10 tips for would-be startup mentors and advisors

Trufax

I’ve been lucky enough to mentor on multiple Techstars programs in London and Berlin, as well as working with some very smart people at Lingvist, Kiip, Brandwatch, Flat6Labs, Startup Wise Guys and many startups and accelerators around Europe and the Middle East. I’d like to think I’ve learned a little bit from that time. Mostly, I suspect, I just haven’t been found out yet.

If you’re thinking of getting involved in this world, here’s some food for thought.

Don’t be a dick

This is really important. In many cases, you’re mentoring companies that are new. Their product isn’t fully refined or even properly defined. They haven’t figured out their market, their sales strategy or their target customers. In short, they are not perfect.

Your job is to help them. It’s not to tell them the product is shit, their business model is shit or they are shit. If any of those things are true, then part of your job as a mentor should become pretty clear pretty quickly.

Pointing out every mistake, misstep and misunderstanding early stage companies have made doesn’t make you look big, clever, smart or more worldly. It makes you look like what you are — a tool.

Be clear about your time commitment

At Startup Wise Guys, the lead mentors for each company did a one hour meeting/Skype/call with their team every week. If you’re going to advise or mentor a company — be clear about how much time you’re willing to commit. If it’s less than an hour a week, then it’s probably not worthwhile for either side.

Also, be clear about when you’re available and when you’re busy. There’s nothing worse than feeling like a company is pestering you or they feel an advisor is deliberately avoiding them when they’re actually on holidays.

Stick to that commitment

Everyone’s busy. Very few people are so busy that they can’t muster up time for a chat every week in person, on Skype or on the phone. If you make a commitment to help a company, stick to it.

Get on their Slack

With Sorry as a Service and Brandwatch, I’m on Slack. With Lingvist, I’m on Fleep. Get on whatever platform they’re on. This way, I can check in quite regularly and see conversations, issues, triumphs and failures emerge in real time. I can chuck in my two cents and generally be more helpful. This has been the most transformative thing that’s happened since I started with this malarkey.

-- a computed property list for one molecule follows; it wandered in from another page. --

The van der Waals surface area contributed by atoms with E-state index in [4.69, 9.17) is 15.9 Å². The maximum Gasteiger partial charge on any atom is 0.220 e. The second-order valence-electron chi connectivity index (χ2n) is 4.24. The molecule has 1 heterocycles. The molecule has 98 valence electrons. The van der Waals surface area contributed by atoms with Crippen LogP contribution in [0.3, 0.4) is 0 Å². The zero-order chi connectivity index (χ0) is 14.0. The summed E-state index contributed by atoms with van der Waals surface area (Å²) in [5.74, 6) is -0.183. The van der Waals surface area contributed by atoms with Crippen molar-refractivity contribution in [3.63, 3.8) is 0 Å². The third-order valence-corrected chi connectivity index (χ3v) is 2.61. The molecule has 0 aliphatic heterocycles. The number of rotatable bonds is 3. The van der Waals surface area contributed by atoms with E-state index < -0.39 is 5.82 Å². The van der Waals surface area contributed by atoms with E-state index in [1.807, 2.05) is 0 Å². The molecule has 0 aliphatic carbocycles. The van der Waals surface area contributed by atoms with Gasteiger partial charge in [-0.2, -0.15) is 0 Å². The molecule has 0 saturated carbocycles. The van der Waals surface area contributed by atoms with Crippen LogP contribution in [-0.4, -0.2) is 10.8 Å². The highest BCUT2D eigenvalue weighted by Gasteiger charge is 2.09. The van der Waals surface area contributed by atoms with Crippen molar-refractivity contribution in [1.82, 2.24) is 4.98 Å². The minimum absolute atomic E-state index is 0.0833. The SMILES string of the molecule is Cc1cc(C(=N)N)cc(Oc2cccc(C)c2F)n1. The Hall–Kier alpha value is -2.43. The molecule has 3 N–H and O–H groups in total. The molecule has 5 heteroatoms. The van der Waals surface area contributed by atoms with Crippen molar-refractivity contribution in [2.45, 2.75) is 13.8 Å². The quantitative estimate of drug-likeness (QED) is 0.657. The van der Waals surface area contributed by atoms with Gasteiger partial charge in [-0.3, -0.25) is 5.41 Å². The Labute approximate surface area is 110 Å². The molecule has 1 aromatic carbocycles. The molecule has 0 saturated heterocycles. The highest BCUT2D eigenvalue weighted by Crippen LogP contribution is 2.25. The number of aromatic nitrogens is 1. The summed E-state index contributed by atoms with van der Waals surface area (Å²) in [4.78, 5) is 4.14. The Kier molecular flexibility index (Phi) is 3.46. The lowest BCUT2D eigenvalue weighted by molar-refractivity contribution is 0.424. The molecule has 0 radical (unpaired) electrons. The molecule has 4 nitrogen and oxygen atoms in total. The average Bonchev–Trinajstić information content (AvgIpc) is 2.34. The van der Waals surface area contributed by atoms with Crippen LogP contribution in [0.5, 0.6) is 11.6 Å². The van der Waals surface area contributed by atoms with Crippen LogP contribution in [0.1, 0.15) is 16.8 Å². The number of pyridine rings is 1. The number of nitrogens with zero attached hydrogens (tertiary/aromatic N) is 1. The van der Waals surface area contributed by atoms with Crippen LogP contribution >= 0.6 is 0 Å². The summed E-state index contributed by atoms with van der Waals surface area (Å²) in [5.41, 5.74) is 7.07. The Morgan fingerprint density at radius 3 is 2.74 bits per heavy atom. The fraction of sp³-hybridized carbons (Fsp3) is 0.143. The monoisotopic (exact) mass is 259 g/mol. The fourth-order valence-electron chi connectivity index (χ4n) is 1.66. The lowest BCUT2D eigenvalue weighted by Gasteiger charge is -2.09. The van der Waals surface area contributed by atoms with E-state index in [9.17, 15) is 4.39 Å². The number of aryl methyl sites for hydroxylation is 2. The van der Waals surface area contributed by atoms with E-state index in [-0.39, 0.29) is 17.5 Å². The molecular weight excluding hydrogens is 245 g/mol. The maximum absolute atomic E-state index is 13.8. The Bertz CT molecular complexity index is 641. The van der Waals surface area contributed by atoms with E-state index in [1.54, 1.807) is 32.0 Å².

Do intros — but only when it’s right

I suspect some of the startups that I mentor hate me. In our initial sessions, I’ll talk about some connections that I can introduce them to, and then they don’t get that connection for two months. This is really important — particularly in an accelerator setting — you should only intro people when they are ready. Introducing a company to a potential partner or customer when it’s too early for either is a great way to ensure that intro leads nowhere.

Also, learn how to write good intro emails. Want hints? Check this out.

Be honest

See the first point — don’t be a dick, but don’t sugarcoat, don’t overflatter, don’t plámás, don’t hold back. If people are making mistakes with hiring, firing, advisory roles, fundraising, business development, sales and more — tell them. I am friends with a great many of the people whose companies I advise. However, that friendship occasionally has to be parked.

Always be hiring

Being a board member, a mentor or an advisor is something in between being a HR person and a therapist. One of the best things you can do for any company you work with is help them to hire. I’m constantly listening to conversations to figure out who’s available, who’s wobbling in their current role, who might be interesting to talk to and who might make a huge difference for the company or companies I’m working with.

Always be evangelising

If you’re doing this, it’s usually because you have a network, some credibility or some expertise. Assuming that’s the case, you’re likely to be meeting people and having some reasonably relevant conversations. Whilst I hope I’m not a pub bore when it comes to the companies I work with, I do talk about them and insert them into presentations and relevant conversations.

When it starts to feel like you’re going steady, talk…

Spend a lot of time (I usually aim for three months) figuring out if you and the company like/love/loathe one another. If it feels like it’s starting to get serious, then you need to talk. If it’s looking like it might be a longer term relationship, then it’s important to make sure everyone’s interests are aligned. Longer term advisory positions typically involve option grants.

Some basic pointers — pick a fixed percentage rather than trying to tie it to hourly rates or any other esoteric equation. Anything over 0.5% in options is excessive. Scale that percentage back for later stage companies or if you’re committing less time. Make sure the options vest over time — two or three years with a one year cliff is probably the best protection for both sides. You can find some good advisory agreements here.

Know when to fold ‘em

There’s a natural lifecycle that companies and their advisors will go through. At some point along the way, it may become apparent to one or both of you that your advice is better suited for a different stage of that cycle. When that happens, be a grown up and walk away. If you see it happening and the company doesn’t, flag it. If the company sees it coming and you don’t….well then, this video should explain it all.

Hardly the 10 commandments, but hopefully a good start. If you do decide to do it, or if you need some advice, feel free to get in touch with me on Twitter. I’ll try and think of something smart to say.